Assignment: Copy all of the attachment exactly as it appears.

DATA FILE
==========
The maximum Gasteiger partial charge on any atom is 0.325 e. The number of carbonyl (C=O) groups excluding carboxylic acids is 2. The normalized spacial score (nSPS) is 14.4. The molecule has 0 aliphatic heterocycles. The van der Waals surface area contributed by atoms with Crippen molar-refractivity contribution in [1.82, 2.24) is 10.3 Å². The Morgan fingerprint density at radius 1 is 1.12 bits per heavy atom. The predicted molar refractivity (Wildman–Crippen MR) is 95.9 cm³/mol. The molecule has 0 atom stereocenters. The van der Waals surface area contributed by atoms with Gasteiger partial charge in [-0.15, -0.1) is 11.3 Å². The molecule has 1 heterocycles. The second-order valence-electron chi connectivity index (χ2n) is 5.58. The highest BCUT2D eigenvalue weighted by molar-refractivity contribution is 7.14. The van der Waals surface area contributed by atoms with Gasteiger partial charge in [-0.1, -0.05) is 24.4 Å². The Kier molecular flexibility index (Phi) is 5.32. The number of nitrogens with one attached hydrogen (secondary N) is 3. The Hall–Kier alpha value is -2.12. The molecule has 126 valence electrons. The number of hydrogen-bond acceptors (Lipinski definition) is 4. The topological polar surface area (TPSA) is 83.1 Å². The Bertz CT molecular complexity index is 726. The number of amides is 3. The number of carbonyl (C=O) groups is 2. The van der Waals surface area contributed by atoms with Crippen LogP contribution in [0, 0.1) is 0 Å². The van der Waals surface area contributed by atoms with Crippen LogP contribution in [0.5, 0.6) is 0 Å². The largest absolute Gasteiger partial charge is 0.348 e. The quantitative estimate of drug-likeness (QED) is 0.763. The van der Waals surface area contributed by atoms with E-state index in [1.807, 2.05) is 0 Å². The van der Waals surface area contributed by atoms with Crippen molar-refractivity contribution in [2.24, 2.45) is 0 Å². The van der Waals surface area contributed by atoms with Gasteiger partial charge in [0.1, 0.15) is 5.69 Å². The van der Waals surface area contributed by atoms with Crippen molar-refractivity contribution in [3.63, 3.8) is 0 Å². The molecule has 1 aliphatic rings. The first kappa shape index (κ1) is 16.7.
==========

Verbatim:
The maximum Gasteiger partial charge on any atom is 0.325 e. The number of carbonyl (C=O) groups excluding carboxylic acids is 2. The normalized spacial score (nSPS) is 14.4. The molecule has 0 aliphatic heterocycles. The van der Waals surface area contributed by atoms with Crippen molar-refractivity contribution in [1.82, 2.24) is 10.3 Å². The Morgan fingerprint density at radius 1 is 1.12 bits per heavy atom. The predicted molar refractivity (Wildman–Crippen MR) is 95.9 cm³/mol. The molecule has 0 atom stereocenters. The van der Waals surface area contributed by atoms with Gasteiger partial charge in [-0.15, -0.1) is 11.3 Å². The molecule has 1 heterocycles. The second-order valence-electron chi connectivity index (χ2n) is 5.58. The highest BCUT2D eigenvalue weighted by molar-refractivity contribution is 7.14. The van der Waals surface area contributed by atoms with Gasteiger partial charge in [-0.1, -0.05) is 24.4 Å². The Kier molecular flexibility index (Phi) is 5.32. The number of nitrogens with one attached hydrogen (secondary N) is 3. The Hall–Kier alpha value is -2.12. The molecule has 126 valence electrons. The number of hydrogen-bond acceptors (Lipinski definition) is 4. The topological polar surface area (TPSA) is 83.1 Å². The Bertz CT molecular complexity index is 726. The number of amides is 3. The number of carbonyl (C=O) groups is 2. The van der Waals surface area contributed by atoms with Crippen LogP contribution in [0, 0.1) is 0 Å². The van der Waals surface area contributed by atoms with Crippen LogP contribution in [0.5, 0.6) is 0 Å². The largest absolute Gasteiger partial charge is 0.348 e. The quantitative estimate of drug-likeness (QED) is 0.763. The van der Waals surface area contributed by atoms with E-state index in [1.807, 2.05) is 0 Å². The van der Waals surface area contributed by atoms with Crippen molar-refractivity contribution in [2.24, 2.45) is 0 Å². The van der Waals surface area contributed by atoms with Gasteiger partial charge in [0.1, 0.15) is 5.69 Å². The van der Waals surface area contributed by atoms with Crippen molar-refractivity contribution in [3.63, 3.8) is 0 Å². The molecule has 1 aliphatic rings. The first kappa shape index (κ1) is 16.7.